Treatment of Helicobacter pylori infection: Current status and future concepts.
World J Gastroenterol. 2014 May 14;20(18):5283-5293
Authors: Yang JC, Lu CW, Lin CJ
Helicobacter pylori (H. pylori) infection is highly associated with the occurrence of gastrointestinal diseases, including gastric inflammation, peptic ulcer, gastric cancer, and gastric mucosa-associated lymphoid-tissue lymphoma. Although alternative therapies, including phytomedicines and probiotics, have been used to improve eradication, current treatment still relies on a combination of antimicrobial agents, such as amoxicillin, clarithromycin, metronidazole, and levofloxacin, and antisecretory agents, such as proton pump inhibitors (PPIs). A standard triple therapy consisting of a PPI and two antibiotics (clarithromycin and amoxicillin/metronidazole) is widely used as the first-line regimen for treatment of infection, but the increased resistance of H. pylori to clarithromycin and metronidazole has significantly reduced the eradication rate using this therapy and bismuth-containing therapy or 10-d sequential therapy has therefore been proposed to replace standard triple therapy. Alternatively, levofloxacin-based triple therapy can be used as rescue therapy for H. pylori infection after failure of first-line therapy. The increase in resistance to antibiotics, including levofloxacin, may limit the applicability of such regimens. However, since resistance of H. pylori to amoxicillin is generally low, an optimized high dose dual therapy consisting of a PPI and amoxicillin can be an effective first-line or rescue therapy. In addition, the concomitant use of alternative medicine has the potential to provide additive or synergistic effects against H. pylori infection, though its efficacy needs to be verified in clinical studies.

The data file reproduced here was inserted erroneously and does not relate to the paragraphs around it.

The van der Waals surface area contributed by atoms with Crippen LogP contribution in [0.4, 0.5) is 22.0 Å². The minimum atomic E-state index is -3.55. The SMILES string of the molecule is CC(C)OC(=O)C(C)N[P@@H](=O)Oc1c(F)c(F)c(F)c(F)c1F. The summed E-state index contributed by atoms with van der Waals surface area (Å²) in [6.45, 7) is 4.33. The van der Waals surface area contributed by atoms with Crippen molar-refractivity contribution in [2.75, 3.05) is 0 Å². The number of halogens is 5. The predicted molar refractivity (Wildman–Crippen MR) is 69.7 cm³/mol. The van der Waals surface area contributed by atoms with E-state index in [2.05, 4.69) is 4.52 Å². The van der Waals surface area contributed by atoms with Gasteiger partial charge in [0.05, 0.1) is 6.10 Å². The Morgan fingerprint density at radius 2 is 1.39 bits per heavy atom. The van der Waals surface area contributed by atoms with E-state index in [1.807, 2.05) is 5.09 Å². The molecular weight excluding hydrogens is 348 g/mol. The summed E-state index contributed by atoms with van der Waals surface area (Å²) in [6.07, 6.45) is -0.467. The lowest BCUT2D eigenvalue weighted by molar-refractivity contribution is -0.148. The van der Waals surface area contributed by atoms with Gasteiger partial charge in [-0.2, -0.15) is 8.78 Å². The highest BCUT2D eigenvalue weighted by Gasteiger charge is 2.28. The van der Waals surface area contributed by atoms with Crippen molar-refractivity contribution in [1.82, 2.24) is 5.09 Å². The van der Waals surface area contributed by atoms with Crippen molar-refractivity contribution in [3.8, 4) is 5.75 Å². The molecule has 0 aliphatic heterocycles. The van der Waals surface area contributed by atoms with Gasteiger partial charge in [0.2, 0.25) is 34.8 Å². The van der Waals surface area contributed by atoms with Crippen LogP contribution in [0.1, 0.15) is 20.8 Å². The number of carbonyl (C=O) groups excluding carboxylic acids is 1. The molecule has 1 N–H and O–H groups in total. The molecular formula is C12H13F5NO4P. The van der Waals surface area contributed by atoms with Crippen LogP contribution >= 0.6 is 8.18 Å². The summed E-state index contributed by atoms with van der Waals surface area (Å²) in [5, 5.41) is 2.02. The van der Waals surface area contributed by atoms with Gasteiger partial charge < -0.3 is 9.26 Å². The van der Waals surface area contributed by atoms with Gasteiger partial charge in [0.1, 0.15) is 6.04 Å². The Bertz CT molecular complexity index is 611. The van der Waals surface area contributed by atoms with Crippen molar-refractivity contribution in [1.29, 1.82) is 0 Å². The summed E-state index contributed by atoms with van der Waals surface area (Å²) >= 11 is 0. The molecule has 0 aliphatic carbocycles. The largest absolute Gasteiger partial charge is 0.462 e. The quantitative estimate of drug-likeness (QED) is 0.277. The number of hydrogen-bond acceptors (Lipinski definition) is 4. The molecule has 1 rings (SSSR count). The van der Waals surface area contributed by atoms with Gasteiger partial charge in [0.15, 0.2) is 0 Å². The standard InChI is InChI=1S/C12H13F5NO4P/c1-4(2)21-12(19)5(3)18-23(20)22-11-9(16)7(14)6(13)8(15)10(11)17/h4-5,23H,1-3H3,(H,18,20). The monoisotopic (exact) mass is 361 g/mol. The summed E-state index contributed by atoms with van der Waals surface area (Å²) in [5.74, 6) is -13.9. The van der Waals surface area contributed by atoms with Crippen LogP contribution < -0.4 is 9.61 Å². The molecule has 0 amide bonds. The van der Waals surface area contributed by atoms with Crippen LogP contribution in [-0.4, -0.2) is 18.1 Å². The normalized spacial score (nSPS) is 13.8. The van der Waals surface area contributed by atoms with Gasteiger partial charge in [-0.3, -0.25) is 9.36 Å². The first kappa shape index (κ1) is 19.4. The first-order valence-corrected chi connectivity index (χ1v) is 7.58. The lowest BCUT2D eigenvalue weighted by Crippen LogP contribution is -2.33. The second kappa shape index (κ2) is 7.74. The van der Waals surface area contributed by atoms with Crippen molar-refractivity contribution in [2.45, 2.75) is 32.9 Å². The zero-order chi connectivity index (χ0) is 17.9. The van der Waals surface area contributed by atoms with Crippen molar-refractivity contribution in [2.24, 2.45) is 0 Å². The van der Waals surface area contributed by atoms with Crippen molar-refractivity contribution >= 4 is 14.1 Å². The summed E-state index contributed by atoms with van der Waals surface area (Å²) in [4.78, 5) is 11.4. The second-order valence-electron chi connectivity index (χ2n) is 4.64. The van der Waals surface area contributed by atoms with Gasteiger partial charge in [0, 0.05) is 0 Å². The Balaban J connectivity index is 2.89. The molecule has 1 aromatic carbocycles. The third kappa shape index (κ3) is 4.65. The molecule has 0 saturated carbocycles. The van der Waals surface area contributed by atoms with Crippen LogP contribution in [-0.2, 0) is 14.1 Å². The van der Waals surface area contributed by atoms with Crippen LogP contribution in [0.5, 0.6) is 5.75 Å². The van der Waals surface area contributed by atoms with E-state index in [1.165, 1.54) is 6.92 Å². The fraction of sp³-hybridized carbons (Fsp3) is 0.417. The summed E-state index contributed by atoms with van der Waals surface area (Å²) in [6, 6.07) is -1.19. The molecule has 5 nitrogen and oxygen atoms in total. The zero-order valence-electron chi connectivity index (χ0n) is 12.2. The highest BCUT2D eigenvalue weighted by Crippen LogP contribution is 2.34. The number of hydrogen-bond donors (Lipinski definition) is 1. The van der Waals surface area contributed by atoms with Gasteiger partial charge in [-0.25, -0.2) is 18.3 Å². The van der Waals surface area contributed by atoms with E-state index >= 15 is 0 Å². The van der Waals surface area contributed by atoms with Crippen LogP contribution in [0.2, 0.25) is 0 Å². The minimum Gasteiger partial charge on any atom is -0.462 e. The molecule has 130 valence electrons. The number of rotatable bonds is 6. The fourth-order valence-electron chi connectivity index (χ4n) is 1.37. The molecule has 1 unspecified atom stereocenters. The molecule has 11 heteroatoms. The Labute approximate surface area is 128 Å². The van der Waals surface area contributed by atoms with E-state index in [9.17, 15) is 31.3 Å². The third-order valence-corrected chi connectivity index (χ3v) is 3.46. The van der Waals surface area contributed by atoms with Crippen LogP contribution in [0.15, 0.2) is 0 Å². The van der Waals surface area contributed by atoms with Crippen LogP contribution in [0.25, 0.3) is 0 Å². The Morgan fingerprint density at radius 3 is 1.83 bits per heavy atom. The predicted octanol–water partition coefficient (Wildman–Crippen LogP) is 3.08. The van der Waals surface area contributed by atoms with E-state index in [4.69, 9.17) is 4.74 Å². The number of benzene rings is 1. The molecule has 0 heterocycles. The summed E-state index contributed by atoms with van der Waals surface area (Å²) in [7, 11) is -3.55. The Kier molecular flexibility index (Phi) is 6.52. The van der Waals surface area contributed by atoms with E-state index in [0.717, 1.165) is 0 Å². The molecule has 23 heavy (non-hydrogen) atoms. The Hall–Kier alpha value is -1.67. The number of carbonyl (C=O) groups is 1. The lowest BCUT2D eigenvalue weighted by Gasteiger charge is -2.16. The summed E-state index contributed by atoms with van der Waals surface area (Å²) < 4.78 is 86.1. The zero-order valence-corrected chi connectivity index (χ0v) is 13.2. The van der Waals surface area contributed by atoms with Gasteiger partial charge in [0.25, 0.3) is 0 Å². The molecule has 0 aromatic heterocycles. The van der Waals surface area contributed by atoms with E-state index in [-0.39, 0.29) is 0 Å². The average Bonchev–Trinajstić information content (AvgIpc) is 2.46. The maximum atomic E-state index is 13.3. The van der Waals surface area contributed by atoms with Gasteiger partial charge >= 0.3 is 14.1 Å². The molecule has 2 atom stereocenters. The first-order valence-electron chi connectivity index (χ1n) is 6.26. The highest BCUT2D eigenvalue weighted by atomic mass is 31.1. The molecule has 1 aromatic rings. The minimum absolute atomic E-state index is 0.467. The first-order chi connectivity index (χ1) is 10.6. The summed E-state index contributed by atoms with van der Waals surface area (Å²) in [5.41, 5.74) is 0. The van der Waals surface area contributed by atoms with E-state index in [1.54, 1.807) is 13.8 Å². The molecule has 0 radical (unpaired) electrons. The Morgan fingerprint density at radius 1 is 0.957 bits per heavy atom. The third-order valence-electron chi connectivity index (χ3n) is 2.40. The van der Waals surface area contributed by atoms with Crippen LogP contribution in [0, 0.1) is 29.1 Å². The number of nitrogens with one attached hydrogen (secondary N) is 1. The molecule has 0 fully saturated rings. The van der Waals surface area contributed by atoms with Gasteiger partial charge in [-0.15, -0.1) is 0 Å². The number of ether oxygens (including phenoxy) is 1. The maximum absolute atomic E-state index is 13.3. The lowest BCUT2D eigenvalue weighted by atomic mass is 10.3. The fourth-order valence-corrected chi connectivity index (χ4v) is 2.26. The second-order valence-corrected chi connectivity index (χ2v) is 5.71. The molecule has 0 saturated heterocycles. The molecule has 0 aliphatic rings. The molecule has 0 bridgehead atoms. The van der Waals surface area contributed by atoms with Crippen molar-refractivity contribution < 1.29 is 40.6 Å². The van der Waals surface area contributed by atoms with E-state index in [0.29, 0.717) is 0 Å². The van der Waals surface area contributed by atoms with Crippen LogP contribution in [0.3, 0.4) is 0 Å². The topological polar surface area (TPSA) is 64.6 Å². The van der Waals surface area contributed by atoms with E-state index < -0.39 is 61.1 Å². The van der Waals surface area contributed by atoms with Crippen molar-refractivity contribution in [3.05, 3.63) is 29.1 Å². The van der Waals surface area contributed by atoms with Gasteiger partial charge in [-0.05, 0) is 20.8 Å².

PMID: 24833858 [PubMed - as supplied by publisher]